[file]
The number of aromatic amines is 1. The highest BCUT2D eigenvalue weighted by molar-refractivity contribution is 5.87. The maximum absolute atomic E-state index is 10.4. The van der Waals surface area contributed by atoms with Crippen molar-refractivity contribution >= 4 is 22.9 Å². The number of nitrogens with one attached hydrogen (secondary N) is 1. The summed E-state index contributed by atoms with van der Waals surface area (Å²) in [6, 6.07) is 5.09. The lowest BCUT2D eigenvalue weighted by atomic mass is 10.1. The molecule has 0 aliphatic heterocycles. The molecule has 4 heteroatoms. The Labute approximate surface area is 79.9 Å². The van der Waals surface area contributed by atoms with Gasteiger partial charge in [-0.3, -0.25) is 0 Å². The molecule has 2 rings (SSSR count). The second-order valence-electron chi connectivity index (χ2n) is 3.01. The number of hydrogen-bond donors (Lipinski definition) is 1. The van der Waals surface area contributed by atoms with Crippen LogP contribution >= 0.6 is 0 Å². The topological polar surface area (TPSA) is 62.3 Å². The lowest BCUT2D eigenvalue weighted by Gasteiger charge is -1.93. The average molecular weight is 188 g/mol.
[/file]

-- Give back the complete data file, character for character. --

The number of aromatic amines is 1. The highest BCUT2D eigenvalue weighted by molar-refractivity contribution is 5.87. The maximum absolute atomic E-state index is 10.4. The van der Waals surface area contributed by atoms with Crippen molar-refractivity contribution >= 4 is 22.9 Å². The number of nitrogens with one attached hydrogen (secondary N) is 1. The summed E-state index contributed by atoms with van der Waals surface area (Å²) in [6, 6.07) is 5.09. The lowest BCUT2D eigenvalue weighted by atomic mass is 10.1. The molecule has 0 aliphatic heterocycles. The molecule has 4 heteroatoms. The Labute approximate surface area is 79.9 Å². The van der Waals surface area contributed by atoms with Gasteiger partial charge in [-0.3, -0.25) is 0 Å². The molecule has 2 rings (SSSR count). The second-order valence-electron chi connectivity index (χ2n) is 3.01. The number of hydrogen-bond donors (Lipinski definition) is 1. The van der Waals surface area contributed by atoms with Crippen LogP contribution >= 0.6 is 0 Å². The topological polar surface area (TPSA) is 62.3 Å². The lowest BCUT2D eigenvalue weighted by Gasteiger charge is -1.93. The average molecular weight is 188 g/mol.